Oculus Go is the £200 VR headset that will rule Christmas 2018 with an iron fist

Parents and partners of gamers: start saving now

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Announced today at parent company Facebook's F8 event, Oculus Go is a self-contained, £200/$200 VR headset with built-in surround sound speakers. At that price, it will probably be the most successful VR headset to date, beating Sony's PSVR. 

Available to pre-order at the Oculus website in 23 countries, it offers over 1,000 games, apps and 'experiences' (costing from free to around £10) and requires no PC, console or phone to be functional. That compares pretty favourably to the full-size Oculus Rift and HTC Vive, which cost well over £1000 when you factor in the price of a decent gaming PC, a PSVR (around £235 plus the cost of your PS4) and even the Oculus-branded Samsung Gear VR headset, which is £135 plus the cost of your Galaxy phone.

With a resolution of 1280x1440 pixels per eye in a new, fast-switching LCD display, Oculus claims this has better optics than the full size Oculus Rift, but arguably the killer feature is the audio, not the visuals. 

Built-in stereo speakers give an very good surround effect in shooters and when interacting with friends in Oculus Rooms – a sort of virtual chill-out zone where you can hang with the avatars of your best buds, play basic table games and even watch movies together. A mic is also built in. 

Taking cues from the sportswear and 'intimate apparel' industries, the headset is well padded, washable and comfortable as VR headsets go – a sort of sports bra for your face, if you will. 

It's easy to put on and works well with glasses (a spacer is included should you find it's pressing your specs into your face). 

As well as playing up the social side of VR, Oculus is pushing TV and movie watching via Oculus TV and Netflix. It's like watching movies on a massive screen. Well, sort of. More accurately, it's like watching movies on an HD video of a screen held very close to your eyes, which is not quite the same thing. You can clearly see potential uses for this when travelling, though.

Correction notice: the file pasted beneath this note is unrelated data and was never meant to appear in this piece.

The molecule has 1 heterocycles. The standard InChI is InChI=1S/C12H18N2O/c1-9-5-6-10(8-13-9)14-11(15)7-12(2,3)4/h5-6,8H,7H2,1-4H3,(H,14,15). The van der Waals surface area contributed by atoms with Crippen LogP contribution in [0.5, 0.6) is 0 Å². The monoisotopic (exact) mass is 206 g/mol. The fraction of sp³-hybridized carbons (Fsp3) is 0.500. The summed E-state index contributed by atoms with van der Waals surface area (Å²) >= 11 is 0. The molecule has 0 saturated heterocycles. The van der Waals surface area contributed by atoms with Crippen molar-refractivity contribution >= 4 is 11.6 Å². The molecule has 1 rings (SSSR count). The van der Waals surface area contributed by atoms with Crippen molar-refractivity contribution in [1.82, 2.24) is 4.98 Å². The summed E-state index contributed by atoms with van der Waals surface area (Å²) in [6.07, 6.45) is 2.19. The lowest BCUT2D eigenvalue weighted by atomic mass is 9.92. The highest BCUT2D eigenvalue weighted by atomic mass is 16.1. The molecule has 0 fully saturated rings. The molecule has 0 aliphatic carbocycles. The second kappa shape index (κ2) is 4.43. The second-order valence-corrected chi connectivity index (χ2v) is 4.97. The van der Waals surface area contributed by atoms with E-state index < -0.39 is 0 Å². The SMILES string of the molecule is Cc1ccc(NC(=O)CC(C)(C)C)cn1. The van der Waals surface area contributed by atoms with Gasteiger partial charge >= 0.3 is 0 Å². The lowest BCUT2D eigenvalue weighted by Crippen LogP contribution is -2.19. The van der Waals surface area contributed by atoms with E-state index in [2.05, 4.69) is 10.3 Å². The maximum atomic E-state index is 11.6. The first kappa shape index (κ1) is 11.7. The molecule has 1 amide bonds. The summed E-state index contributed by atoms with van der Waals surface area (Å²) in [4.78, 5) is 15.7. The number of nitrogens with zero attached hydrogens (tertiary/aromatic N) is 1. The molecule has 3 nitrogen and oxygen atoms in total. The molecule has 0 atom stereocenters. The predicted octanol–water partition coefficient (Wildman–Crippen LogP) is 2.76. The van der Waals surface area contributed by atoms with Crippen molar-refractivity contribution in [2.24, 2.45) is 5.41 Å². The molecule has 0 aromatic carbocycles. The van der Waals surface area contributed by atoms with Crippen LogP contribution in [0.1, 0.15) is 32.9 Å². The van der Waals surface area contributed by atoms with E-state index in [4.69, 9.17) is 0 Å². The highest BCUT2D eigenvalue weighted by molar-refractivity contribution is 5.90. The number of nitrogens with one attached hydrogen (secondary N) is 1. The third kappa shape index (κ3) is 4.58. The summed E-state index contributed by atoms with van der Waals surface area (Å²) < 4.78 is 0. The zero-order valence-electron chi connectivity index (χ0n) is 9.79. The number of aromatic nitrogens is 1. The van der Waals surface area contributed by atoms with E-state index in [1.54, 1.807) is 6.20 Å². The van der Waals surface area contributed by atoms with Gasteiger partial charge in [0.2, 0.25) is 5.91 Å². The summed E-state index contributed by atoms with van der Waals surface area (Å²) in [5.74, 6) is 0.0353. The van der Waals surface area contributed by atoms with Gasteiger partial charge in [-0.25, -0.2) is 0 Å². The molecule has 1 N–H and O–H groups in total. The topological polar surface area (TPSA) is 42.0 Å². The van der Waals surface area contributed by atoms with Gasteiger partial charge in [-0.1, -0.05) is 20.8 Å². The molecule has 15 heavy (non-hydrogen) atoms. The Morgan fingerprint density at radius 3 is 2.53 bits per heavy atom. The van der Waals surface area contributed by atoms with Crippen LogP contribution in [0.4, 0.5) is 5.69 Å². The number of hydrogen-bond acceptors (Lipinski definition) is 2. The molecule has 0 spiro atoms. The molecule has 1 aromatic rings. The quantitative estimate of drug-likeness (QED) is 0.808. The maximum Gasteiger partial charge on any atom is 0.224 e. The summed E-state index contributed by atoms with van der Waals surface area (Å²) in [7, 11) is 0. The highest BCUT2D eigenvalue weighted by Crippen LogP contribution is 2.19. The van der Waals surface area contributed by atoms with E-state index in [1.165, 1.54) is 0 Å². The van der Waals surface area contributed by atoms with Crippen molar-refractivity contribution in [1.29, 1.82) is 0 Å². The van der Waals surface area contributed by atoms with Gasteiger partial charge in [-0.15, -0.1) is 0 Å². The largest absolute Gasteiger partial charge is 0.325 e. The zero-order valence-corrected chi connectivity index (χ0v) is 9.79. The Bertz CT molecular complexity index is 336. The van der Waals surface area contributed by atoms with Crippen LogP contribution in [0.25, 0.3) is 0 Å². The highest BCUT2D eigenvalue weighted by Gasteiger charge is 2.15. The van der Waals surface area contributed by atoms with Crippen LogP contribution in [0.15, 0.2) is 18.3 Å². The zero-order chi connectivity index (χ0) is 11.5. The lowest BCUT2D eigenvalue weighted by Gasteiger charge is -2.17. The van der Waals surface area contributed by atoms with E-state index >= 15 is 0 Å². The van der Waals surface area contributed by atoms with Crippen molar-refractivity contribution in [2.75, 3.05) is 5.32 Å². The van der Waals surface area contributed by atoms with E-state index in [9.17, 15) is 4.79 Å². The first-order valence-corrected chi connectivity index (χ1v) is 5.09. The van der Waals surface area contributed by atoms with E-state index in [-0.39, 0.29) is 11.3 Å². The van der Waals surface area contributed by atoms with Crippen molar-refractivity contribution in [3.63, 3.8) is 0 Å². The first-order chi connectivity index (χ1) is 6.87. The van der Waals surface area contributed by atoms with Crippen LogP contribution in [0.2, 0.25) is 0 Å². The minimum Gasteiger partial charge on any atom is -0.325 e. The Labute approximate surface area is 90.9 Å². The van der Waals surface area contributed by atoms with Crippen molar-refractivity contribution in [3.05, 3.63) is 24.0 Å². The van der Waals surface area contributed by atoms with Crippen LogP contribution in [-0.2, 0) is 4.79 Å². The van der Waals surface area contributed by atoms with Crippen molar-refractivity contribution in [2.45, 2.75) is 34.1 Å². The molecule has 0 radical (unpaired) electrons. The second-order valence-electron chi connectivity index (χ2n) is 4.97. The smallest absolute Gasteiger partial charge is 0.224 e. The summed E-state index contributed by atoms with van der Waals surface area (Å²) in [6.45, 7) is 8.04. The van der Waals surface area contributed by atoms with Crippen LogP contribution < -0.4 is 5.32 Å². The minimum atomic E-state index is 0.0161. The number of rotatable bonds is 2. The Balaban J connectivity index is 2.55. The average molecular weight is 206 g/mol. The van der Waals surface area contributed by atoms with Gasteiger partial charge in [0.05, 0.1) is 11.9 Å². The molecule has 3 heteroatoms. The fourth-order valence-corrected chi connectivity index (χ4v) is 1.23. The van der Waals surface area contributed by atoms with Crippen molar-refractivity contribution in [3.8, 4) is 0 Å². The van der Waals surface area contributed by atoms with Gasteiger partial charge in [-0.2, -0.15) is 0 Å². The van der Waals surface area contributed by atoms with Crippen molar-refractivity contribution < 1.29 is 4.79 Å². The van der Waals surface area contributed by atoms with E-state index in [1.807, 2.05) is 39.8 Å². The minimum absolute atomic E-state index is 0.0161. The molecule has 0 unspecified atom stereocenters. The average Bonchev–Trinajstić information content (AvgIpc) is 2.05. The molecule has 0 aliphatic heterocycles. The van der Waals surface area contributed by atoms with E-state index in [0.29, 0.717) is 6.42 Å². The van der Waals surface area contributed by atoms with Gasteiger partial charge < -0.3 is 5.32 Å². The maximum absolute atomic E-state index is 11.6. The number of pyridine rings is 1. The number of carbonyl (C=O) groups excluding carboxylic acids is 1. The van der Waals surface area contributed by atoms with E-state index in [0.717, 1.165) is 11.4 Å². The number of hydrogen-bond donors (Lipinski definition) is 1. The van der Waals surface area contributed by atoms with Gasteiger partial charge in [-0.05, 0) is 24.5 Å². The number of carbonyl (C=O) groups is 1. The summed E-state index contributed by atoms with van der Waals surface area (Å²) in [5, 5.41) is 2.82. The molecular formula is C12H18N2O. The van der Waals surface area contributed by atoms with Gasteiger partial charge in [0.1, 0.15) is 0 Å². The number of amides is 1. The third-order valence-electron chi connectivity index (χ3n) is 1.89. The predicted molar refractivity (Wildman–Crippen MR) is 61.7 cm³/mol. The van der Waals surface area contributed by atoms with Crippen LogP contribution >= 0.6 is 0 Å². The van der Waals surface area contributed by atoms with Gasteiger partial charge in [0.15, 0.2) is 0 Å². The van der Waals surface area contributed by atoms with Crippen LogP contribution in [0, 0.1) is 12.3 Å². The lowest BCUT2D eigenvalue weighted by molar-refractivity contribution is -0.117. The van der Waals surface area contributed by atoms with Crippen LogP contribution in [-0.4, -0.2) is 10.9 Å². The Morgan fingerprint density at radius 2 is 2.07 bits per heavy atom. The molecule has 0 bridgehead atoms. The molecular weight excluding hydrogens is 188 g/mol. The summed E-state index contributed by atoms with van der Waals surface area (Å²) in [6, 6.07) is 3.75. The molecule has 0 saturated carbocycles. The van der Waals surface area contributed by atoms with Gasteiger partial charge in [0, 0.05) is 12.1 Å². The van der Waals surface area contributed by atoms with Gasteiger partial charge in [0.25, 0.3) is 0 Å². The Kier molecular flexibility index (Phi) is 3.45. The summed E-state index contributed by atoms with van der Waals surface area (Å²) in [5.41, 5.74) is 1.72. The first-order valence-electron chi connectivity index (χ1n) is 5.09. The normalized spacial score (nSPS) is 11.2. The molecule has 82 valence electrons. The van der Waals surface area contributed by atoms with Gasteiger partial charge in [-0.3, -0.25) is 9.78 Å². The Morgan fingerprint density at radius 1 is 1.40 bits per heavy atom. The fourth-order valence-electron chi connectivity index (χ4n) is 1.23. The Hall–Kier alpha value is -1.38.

VR has captured consumers' imaginations, but it's failed to tap into their wallets. Cost and having to be wired to another device (or the need to offer up your precious phone to serve as the screen, in the case of Gear VR and the other mobile headsets) must be primary reasons for that, and the Oculus Go sidesteps both.

The entire Gear VR catalogue is available at launch, so there's no shortage of things to try, and titles can be optimised for the new device, although this does not appear to give a massive graphical or performance boost – the refresh rate is slightly faster than on Gear VR, apparently. 

As well as the updated Rooms, Oculus has unveiled Oculus Venues, which will launch on May 30 (in the States at least) and offer live-streamed VR experiences includingm "Major League Baseball games, stadium shows from top-selling artists like Vance Joy in partnership with AEG Presents, movie screenings from Lionsgate, and a range of experiences in partnership with NextVR like ICC soccer, intimate gigs with emerging musicians from School Night at the Bardot, and standup events like Gotham Comedy Club."

Arguably more usefully, Oculus Gallery finally gives you something to do with all those panorama photos and 360 videos you've shot over the years. You can sit in front of huge images and look them up and down, side to side. Media can be taken from Facebook, Instagram, Dropbox, your phone "and more".